Dog bites are a major cause of morbidity in the United States with reports from each state and territory. There are also a small number of fatalities each year. All breeds of dogs are involved although certain breeds are responsible for more attacks relative to their numbers. The terriers, working dogs and herding dogs are responsible for a majority of the reported dog bites. All age groups of people are affected although the bites tend to be more severe and involve the face and neck more often in the younger age group. The attacking dog and the attacked person are most often acquainted with the majority of bites being by the family dog or the neighbors dog. Once a dog has been aggressive then it is safest to avoid them especially if children are present in the household. An infant should never be left unsupervised with a dog, even if it is the family dog.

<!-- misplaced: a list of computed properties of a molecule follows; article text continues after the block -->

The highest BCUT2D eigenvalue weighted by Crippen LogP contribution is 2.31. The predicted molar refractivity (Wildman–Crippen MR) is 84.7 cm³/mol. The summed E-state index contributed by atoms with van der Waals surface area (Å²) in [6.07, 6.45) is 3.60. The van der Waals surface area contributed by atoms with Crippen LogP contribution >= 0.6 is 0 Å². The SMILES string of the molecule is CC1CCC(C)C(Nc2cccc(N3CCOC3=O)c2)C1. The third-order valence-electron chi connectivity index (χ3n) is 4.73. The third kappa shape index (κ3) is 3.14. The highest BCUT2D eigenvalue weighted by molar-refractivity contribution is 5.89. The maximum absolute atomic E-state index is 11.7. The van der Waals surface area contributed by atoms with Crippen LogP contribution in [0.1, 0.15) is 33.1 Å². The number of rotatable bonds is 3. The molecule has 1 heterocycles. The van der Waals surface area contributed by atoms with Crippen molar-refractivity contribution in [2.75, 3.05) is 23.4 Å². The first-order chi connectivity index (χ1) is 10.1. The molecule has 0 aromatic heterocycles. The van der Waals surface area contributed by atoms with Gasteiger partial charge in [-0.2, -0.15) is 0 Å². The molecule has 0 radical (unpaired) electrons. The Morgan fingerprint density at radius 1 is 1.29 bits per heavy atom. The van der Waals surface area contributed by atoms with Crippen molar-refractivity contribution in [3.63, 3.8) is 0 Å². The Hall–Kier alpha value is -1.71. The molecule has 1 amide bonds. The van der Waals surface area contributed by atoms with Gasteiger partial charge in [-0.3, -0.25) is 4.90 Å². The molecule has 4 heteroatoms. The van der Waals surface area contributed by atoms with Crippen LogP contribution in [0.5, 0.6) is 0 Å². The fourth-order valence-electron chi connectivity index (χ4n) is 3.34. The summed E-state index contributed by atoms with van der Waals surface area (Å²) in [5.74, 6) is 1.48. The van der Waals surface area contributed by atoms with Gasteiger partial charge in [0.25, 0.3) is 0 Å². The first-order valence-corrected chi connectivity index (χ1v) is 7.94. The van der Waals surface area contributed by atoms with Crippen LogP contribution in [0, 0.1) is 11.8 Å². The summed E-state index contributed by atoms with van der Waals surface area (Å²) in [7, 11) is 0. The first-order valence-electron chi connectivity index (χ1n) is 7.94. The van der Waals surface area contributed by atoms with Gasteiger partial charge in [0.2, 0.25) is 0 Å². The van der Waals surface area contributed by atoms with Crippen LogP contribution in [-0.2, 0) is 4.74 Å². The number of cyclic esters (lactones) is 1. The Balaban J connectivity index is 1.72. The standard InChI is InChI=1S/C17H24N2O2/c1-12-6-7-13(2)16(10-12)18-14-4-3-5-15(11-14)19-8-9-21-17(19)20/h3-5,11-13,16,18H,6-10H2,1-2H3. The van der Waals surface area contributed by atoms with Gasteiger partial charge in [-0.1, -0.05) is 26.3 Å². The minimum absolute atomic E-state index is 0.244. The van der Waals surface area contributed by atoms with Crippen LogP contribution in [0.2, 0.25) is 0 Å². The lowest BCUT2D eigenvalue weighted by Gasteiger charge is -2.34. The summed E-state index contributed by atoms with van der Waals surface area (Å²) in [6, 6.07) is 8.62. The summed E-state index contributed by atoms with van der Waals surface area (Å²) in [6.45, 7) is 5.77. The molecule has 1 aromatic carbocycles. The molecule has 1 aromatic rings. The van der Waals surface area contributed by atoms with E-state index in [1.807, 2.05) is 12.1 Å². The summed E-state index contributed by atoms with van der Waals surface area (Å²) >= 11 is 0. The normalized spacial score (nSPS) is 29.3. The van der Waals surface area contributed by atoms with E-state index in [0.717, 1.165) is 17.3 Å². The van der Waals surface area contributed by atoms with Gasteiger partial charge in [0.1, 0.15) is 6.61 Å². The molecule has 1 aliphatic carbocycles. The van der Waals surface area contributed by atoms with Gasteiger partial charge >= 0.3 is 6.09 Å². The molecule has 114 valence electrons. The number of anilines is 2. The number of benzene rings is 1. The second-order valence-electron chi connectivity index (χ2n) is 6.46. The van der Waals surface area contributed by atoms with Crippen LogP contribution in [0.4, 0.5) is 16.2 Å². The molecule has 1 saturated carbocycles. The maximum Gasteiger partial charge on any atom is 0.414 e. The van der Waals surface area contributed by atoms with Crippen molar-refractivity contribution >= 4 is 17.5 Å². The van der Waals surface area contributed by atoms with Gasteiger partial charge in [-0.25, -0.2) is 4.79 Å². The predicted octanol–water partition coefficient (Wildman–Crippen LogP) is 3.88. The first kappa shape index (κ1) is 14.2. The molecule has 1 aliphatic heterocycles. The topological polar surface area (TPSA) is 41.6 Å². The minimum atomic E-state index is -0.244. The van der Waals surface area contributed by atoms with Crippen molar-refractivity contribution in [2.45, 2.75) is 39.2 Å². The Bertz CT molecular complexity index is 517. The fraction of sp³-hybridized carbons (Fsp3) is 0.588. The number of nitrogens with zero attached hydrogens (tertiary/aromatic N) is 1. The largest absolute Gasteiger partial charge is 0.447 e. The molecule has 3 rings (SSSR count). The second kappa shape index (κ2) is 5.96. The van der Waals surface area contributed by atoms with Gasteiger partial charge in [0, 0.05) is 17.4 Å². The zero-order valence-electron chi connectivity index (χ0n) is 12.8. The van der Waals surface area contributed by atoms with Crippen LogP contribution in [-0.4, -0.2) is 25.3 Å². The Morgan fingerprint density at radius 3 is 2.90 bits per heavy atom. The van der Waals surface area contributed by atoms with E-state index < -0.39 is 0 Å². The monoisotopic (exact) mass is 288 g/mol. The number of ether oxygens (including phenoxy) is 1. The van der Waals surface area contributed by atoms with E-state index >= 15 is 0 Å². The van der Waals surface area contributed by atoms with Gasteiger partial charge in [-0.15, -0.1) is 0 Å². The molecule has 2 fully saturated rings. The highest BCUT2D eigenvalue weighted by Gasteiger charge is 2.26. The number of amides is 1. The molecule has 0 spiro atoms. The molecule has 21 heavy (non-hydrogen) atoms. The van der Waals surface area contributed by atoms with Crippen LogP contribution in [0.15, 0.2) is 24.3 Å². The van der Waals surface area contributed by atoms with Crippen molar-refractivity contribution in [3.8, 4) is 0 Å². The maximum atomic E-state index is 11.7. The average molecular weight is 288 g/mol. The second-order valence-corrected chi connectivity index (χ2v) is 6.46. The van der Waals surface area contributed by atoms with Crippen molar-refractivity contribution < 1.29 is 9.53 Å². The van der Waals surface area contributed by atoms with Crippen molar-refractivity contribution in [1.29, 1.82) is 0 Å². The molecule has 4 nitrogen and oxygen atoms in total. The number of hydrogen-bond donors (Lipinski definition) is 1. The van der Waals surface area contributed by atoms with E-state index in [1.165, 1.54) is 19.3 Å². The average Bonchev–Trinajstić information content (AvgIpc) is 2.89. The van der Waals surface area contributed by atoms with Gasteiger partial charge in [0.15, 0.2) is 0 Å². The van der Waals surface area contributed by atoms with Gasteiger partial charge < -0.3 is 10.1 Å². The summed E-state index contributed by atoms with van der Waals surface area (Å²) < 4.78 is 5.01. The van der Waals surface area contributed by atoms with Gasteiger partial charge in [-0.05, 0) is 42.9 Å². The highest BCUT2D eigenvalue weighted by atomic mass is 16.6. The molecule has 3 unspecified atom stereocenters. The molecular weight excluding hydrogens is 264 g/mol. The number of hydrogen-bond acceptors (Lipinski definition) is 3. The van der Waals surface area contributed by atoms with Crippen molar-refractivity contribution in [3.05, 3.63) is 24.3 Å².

> Once a bite has occurred medical assistance should be obtained. At the ER or the family physician's office, they will assess the wound and clean it and apply the appropriate wound care. If it is a known dog, then the animal control authorities will be notified and depending on the dog's history rabies vaccine may be recommended. If the dog is not known, it will likely be recommended. The treatment of the wound itself will be determined by its location and characteristics.